South of Kailua-Kona lies Keauhou or “the new era”. This area holds some of Hawaii’s most culturally significant ancient sites and historic event locations in addition to an underwater playground. Over 100 acres of archaeological preserves are found here. Originally the preferred retreat for Hawaiian Royalty, today it serves as a quiet escape from the hustle and bustle of downtown in a low key, upscale setting. Keahou Shopping Center, Kona Country Club, cinema, as well as the weekly Keahou Farmer’s Market are found here.
Located at the end of Kamehameha III Road is Keauhou Bay. Aptly named as the site of the birthplace of King Kamehameha III. The area marks this history with a stone memorial indicating the site of his birth in 1814. He was the longest reigning monarch in the Kingdom of Hawaii. A popular destination for kayakers and paddle boards, and in the evening look for lights on the water drawing out graceful manta rays.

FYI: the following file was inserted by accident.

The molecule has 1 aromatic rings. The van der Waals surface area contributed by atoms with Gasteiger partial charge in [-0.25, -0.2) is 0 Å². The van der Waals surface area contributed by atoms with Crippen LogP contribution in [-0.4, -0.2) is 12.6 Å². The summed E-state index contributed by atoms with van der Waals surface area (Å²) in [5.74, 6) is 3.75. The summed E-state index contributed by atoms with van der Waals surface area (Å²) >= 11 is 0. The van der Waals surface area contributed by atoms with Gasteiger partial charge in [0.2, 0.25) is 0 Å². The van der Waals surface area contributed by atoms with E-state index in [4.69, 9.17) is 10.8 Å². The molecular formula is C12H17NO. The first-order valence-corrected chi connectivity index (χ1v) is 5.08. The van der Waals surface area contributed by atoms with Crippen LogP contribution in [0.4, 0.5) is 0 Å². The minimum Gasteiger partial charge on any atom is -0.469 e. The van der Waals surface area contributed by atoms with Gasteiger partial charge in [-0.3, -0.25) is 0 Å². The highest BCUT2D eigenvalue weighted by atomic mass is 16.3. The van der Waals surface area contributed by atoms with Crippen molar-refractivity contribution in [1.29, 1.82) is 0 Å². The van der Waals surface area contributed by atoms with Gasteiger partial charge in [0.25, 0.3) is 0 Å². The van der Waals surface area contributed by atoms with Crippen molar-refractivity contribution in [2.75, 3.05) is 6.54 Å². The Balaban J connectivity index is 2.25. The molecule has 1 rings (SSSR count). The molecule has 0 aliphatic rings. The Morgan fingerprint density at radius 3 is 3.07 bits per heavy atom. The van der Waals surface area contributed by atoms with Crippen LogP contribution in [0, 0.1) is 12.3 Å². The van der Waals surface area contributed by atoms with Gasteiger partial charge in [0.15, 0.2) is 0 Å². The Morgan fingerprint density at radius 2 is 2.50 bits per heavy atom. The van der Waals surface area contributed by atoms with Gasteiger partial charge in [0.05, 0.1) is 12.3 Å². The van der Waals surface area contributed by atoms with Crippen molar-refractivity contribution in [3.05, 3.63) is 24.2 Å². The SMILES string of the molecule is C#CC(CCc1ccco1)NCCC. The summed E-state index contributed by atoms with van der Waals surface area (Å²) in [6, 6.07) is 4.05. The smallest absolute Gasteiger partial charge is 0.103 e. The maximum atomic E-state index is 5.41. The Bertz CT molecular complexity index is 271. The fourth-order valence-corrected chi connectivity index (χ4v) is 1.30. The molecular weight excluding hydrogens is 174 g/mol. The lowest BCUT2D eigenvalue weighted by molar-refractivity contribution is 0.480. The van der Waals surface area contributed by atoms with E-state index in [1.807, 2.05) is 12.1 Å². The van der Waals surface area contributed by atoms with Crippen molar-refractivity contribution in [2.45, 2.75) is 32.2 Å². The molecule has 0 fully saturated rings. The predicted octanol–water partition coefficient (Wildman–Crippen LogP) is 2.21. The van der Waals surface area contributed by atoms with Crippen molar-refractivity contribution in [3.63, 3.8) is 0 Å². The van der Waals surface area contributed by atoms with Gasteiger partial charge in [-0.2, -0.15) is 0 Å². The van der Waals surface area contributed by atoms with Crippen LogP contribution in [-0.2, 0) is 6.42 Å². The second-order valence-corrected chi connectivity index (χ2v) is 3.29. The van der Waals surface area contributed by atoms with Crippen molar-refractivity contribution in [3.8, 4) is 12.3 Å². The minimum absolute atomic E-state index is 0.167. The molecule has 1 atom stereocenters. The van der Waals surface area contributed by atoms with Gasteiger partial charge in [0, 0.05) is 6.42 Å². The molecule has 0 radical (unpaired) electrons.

Lekeleke Burial Grounds
Uphill from the bay is another historic site where ancient warriors were laid to rest after a religious battle in 1819. Nearly 300 warriors died over the abolition of the old “Kapu” sacred practices. Western religion and business practices became more commonplace ever since.
Hapaiali‘i, Keeku heiaus / Kahaluu Beach Park
One of the area’s best spots for snorkeling and learning to surf. Adjacent is the site of 2 recently restored heiaus or temples estimated to be from the 1400s. During the restoration process, archaeologists discovered that Hapaiali’i Heiau served as a solar calendar. Seasons can be marked when standing behind the center stone on the heiau’s top platform and lining it with different points. At high tide it is completely surrounded by water. Keeku sits next to it and best known as the site where invading Chief Kamalalawalu of Maui was sacrificed after being defeated by Chief Lonoikamakahiki in the 16th century.